A common rumor on our campus warns of spirits lurking about the woods. The Guilford woods, in the 1800s, was an active part of the Underground Railroad, offering a wooded refuge to escaping former slaves and, as our predominantly white institution is quick to add, “their white allies, including many Quakers from New Garden” who were escaping the confederate draft. To commemorate this, the college has designated a specific tree on which to so capitalize: a brisk .3 mile walk East of the Guilford lake leads to a brand-new “viewing platform” of bright plywood, constructed around the tree. The tulip poplar’s claim to fame is simply that it’s old, and that, according to Guilford’s webpage in its honor, it is a “silent witness” of the souls’ journey.
Many disagree with the platform, particularly those inclined to listen to the spirits of the woods. They claim that the college claims that an environmentalist of some sort claims that the tree needed the platform, and that the foot traffic around the tree played an integral role to its hill’s erosion. The more spiritually adept also claim that the tree claims that it’s bullshit, and that the once-human spirits despise the structure, its makers, and its users.
People are warned, by the aforementioned spiritually adept, not to enter the woods at night. The spirits are shy, they say, and so darkness is inherently denser with such entities. Spirits, not ghosts, for “ghost” holds a connotation that the would-be ghosts detest. The goal is to be in relationship with them, to talk to them. You don’t want to offend.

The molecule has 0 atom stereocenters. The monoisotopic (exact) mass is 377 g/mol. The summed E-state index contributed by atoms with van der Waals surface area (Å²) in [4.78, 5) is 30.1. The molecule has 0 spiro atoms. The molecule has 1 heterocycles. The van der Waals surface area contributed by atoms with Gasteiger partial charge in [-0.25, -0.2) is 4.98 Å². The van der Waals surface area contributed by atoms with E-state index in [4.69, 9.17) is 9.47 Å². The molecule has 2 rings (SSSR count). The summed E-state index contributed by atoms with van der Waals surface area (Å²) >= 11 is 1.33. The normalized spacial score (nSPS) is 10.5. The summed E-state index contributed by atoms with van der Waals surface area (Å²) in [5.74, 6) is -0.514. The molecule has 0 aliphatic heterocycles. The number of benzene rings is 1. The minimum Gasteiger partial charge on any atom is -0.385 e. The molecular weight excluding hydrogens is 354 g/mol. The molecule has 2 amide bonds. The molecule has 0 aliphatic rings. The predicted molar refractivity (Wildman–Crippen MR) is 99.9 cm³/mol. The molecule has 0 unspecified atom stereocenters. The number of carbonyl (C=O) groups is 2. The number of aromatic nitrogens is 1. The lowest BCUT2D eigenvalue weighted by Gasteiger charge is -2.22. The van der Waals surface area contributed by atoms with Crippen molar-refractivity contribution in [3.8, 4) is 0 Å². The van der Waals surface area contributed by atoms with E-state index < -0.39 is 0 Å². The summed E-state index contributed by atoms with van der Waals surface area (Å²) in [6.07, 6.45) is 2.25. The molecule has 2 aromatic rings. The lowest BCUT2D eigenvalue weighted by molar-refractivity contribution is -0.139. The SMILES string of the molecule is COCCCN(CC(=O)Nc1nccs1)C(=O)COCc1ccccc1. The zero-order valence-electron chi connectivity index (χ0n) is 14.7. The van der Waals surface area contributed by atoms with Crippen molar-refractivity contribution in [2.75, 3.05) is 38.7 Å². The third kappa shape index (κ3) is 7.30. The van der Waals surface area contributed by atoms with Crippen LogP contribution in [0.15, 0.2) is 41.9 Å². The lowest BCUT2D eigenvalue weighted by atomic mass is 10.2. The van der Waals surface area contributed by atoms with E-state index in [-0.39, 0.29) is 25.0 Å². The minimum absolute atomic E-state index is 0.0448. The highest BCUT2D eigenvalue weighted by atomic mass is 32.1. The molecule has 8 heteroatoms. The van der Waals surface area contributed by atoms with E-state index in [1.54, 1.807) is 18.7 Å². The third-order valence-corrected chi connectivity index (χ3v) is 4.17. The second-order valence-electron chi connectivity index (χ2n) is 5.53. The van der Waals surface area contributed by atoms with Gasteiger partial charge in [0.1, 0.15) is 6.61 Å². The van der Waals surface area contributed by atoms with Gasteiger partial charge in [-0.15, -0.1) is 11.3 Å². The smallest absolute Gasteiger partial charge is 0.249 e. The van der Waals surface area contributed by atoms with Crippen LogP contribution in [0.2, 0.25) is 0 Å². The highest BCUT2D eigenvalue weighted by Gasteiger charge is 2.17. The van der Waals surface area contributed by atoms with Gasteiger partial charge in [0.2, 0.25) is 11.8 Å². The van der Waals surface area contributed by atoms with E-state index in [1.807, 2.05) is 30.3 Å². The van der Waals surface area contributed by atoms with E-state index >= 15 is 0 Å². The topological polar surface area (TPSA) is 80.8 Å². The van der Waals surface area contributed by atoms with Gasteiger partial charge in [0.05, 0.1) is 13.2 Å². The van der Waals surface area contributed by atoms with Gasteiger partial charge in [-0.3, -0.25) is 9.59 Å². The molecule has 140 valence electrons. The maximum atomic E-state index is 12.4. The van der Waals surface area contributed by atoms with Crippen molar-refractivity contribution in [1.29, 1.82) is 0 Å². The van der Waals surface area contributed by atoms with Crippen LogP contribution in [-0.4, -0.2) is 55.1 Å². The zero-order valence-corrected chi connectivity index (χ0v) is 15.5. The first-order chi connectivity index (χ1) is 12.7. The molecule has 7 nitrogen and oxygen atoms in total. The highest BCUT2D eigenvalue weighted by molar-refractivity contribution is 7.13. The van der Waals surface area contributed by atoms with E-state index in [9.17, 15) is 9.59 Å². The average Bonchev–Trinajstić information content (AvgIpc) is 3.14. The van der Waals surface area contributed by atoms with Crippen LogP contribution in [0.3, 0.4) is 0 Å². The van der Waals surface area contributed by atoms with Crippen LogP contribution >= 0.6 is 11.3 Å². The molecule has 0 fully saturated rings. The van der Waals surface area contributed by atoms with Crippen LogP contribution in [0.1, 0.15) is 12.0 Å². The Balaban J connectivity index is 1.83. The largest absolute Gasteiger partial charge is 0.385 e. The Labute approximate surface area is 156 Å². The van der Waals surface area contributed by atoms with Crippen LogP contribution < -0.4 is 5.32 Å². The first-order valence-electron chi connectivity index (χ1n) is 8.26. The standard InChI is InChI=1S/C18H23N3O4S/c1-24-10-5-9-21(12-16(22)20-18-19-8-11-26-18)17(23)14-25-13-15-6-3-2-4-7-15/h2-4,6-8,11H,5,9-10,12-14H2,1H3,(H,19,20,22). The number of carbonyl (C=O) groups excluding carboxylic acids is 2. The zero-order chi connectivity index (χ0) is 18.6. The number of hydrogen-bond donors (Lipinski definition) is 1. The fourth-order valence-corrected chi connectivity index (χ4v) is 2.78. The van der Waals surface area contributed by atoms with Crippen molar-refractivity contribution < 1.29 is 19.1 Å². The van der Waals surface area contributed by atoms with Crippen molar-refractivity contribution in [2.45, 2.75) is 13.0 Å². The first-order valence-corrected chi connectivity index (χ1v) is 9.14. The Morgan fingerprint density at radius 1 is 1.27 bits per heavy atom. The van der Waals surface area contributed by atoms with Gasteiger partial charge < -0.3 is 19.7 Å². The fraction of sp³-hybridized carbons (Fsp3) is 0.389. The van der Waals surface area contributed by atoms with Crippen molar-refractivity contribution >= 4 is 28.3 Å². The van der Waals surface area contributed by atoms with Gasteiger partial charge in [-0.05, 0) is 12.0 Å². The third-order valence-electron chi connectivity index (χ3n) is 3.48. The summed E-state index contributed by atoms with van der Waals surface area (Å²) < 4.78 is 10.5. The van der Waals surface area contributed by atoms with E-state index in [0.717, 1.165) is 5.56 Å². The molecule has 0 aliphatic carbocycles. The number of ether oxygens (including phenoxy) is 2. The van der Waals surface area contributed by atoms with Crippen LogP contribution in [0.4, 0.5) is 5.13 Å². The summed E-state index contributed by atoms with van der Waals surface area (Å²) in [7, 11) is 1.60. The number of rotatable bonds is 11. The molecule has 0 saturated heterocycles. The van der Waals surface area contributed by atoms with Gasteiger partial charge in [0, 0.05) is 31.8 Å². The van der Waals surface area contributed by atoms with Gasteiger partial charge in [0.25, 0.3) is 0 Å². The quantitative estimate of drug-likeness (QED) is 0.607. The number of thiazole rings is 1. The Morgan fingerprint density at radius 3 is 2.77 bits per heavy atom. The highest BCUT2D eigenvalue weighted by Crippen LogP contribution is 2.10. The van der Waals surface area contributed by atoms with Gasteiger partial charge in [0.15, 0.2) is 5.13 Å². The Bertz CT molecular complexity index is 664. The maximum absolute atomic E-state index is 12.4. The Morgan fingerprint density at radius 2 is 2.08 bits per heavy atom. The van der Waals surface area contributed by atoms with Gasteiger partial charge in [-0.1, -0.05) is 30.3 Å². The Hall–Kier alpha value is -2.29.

Other spirits originate from the revolutionary war. A common tale says Dana Auditorium, Guilford’s main venue, is built upon the cite of a Revolutionary War field hospital. A soldier who died there, dubbed Lucas, is said to wander the halls around two in the morning. A previous research project of mine led to the conclusion that Lucas is actually Lewis Ricks, who died in the scattered Battle of New Garden that ran along our campus and West Friendly Avenue on the morning of the Battle of Guilford Courthouse. According to a book of the Ricks genealogy, Lewis “was a Quaker and did not believe in shedding human blood, and it was said by his brother William, who was in the battle with him, that he stuck his gun into the ground and went into the battle without his arms, and that was the last seen of him by his brother.” Lewis is friendly, here to help.
The surrounding few miles hold the death sites of countless. I find it difficult to wander in the Guilford woods without considering the spirits around me, tangible or only memory, recognition or knowledge. As recently as within the past twenty-five years, unmarked graves have been discovered in the fields surrounding New Garden Meeting House— how many must the woods hold?